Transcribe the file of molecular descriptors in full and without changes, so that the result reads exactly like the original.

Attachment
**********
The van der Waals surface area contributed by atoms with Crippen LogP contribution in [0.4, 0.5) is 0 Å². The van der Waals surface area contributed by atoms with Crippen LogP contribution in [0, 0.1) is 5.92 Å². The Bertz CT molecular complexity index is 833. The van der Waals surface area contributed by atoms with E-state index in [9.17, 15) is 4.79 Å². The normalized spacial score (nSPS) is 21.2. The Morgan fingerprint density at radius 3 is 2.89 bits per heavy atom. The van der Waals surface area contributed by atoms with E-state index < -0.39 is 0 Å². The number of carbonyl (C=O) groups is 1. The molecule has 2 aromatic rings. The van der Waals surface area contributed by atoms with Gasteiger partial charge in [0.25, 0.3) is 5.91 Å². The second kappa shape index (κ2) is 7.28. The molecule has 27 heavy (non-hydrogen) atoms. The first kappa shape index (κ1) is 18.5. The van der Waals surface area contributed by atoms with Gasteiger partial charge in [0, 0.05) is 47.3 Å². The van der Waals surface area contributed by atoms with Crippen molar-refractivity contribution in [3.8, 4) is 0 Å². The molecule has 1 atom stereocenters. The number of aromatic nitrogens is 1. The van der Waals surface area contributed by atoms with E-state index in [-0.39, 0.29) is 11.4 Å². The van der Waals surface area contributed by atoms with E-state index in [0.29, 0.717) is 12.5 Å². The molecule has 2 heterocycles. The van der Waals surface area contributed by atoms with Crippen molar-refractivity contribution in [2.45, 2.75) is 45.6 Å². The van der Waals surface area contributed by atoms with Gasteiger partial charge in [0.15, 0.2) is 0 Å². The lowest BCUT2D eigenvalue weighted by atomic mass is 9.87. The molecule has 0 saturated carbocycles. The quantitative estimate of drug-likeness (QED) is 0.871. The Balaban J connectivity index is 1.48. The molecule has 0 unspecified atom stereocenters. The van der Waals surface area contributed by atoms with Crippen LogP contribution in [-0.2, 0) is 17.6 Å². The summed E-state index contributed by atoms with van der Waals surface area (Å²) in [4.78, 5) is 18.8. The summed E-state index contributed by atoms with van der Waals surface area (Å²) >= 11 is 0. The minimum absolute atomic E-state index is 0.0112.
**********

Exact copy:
The van der Waals surface area contributed by atoms with Crippen LogP contribution in [0.4, 0.5) is 0 Å². The van der Waals surface area contributed by atoms with Crippen LogP contribution in [0, 0.1) is 5.92 Å². The Bertz CT molecular complexity index is 833. The van der Waals surface area contributed by atoms with E-state index in [9.17, 15) is 4.79 Å². The normalized spacial score (nSPS) is 21.2. The Morgan fingerprint density at radius 3 is 2.89 bits per heavy atom. The van der Waals surface area contributed by atoms with E-state index < -0.39 is 0 Å². The number of carbonyl (C=O) groups is 1. The molecule has 2 aromatic rings. The van der Waals surface area contributed by atoms with Gasteiger partial charge in [0.25, 0.3) is 5.91 Å². The second kappa shape index (κ2) is 7.28. The molecule has 27 heavy (non-hydrogen) atoms. The first kappa shape index (κ1) is 18.5. The van der Waals surface area contributed by atoms with Gasteiger partial charge in [0, 0.05) is 47.3 Å². The van der Waals surface area contributed by atoms with Crippen molar-refractivity contribution in [3.8, 4) is 0 Å². The molecule has 1 atom stereocenters. The number of aromatic nitrogens is 1. The van der Waals surface area contributed by atoms with E-state index in [-0.39, 0.29) is 11.4 Å². The van der Waals surface area contributed by atoms with E-state index in [0.29, 0.717) is 12.5 Å². The molecule has 2 heterocycles. The van der Waals surface area contributed by atoms with Crippen molar-refractivity contribution in [2.45, 2.75) is 45.6 Å². The van der Waals surface area contributed by atoms with Gasteiger partial charge in [0.15, 0.2) is 0 Å². The lowest BCUT2D eigenvalue weighted by atomic mass is 9.87. The molecule has 0 saturated carbocycles. The quantitative estimate of drug-likeness (QED) is 0.871. The Balaban J connectivity index is 1.48. The molecule has 0 unspecified atom stereocenters. The van der Waals surface area contributed by atoms with Crippen LogP contribution in [-0.2, 0) is 17.6 Å². The summed E-state index contributed by atoms with van der Waals surface area (Å²) in [4.78, 5) is 18.8. The summed E-state index contributed by atoms with van der Waals surface area (Å²) >= 11 is 0. The minimum absolute atomic E-state index is 0.0112.